Let’s face it — eating different colored candy like M&Ms or Skittles is just a little more fun if you sort your pile by color first. The not-fun part is having to do it by hand. [Jackofalltrades_] decided to tackle this time-worn problem for engineering class because it’s awesome and it satisfies the project’s requirement for sensing, actuation, and autonomous sequencing. We’d venture to guess that it satisfies [Jackofalltrades_]’ need for chocolate, too.
Here’s how it works: one by one, M&Ms are selected, pulled into a dark chamber for color inspection, and then dispensed into the proper cubby based on the result. [Jackofalltrades_] lived up to their handle and built a color-detecting setup out of an RGB LED and light-dependent resistor. The RGB LED shines red, then, green, then blue at full brightness, and takes a voltage reading from the photocell to figure out the candy’s color. At the beginning, the machine needs one of each color to read in and store as references. Then it can sort the whole bag, comparing each M&M to the reference values and updating them with each new M&M to create a sort of rolling average.
We love the beautiful and compact design of this machine, which was built to maximize the 3D printer as one of the few available tools. The mechanical design is particularly elegant. It cleverly uses stepper-driven rotation and only needs one part to do most of the entire process of isolating each one, passing it into the darkness chamber for color inspection, and then dispensing it into the right section of the jar below. Be sure to check out the demo after the break.
Like many of us, [Emily’s Electric Oddities] has had a lot of time for projects over the past year or so, including one that had been kicking around since late 2018. It all started at the Hackaday Superconference, when [Emily] encountered the Adafruit Hallowing board in the swag bag. Since that time, [Emily] has wanted to display the example code eyeball movement on a CRT, but didn’t really know how to go about it. Spoiler alert: it works now.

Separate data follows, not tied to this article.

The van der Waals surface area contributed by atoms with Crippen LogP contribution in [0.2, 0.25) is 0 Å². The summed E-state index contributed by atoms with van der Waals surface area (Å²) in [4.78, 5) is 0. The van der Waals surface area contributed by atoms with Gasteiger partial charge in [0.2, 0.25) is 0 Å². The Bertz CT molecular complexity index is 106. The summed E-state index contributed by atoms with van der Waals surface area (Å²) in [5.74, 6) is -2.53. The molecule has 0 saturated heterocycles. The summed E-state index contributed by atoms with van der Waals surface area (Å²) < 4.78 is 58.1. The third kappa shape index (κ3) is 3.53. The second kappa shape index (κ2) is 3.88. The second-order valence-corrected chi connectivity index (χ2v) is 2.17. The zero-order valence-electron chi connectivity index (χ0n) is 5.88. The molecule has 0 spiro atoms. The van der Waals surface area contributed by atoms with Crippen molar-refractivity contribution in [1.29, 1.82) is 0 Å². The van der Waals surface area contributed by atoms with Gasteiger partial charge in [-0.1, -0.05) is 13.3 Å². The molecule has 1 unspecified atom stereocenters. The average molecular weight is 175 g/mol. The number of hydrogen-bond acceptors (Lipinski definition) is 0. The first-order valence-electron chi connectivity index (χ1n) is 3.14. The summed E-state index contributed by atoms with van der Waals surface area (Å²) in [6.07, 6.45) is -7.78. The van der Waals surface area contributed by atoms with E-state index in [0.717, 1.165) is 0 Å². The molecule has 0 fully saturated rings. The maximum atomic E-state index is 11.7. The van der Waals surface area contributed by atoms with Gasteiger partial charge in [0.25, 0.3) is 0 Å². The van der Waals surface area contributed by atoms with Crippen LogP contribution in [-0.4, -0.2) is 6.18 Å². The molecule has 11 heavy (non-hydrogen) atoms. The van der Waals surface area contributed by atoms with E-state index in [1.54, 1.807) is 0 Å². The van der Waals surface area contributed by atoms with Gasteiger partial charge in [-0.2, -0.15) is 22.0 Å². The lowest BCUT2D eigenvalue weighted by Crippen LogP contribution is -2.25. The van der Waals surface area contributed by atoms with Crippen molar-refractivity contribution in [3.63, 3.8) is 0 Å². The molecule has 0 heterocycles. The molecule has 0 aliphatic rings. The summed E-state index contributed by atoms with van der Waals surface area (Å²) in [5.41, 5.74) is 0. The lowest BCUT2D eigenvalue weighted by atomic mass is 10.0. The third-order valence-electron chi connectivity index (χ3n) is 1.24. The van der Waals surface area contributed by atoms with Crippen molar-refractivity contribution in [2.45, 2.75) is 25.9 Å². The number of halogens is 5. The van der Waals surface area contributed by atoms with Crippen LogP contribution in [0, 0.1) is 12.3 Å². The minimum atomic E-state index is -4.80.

Eventually, [Emily] learned about the TV out library for Arduino and got everything working properly — the eyeball would move around with the joystick, blink when the button is pressed, and the pupil would respond visually to changes in ambient light. The only problem was that the animation moved at a lousy four frames per second. Well, until she got Hackaday’s own [Roger Cheng] involved.
[Roger] was able to streamline the code to align with [Emily]’s dreams, and then it was on to our favorite part of this build — the cabinet design. Since the TV out library is limited to black and white output without shades of gray, Emily took design cues from the late 70s/early 80s, particularly the yellow and wood of the classic PONG cabinet. We love it!
It works like this: either shine some light on the photocells, cover them up, or find some middle ground between the two. No matter what you do, you’re going to get cool sounds out of this thing.
The photocells behave like potentiometers that are set up in a voltage divider. An Arduino UNO takes readings in from the photocells, does some MIDI math, and sends the serial data to a program called Hairless MIDI, which in turn sends it to Ableton live.
[knaylor1] is using a plugin called TAL Noisemaker on top of that to produce the dulcet acid house tones that you can hear in the video after the break.
If you’re planning to get into circuit sculpture one of these days, it would probably be best to start with something small and simple, instead of trying to make a crazy light-up spaceship or something with a lot of curves on the first go. A small form factor doesn’t necessarily mean it can’t also be useful. Why not start by making a small automatic night light?
The circuit itself is quite simple, especially because it uses an Arduino. You could accomplish the same thing with a 555, but that’s going to complicate the circuit sculpture part of things a bit. As long as the ambient light level coming in from the light-dependent resistor is low enough, then the two LEDs will be lit.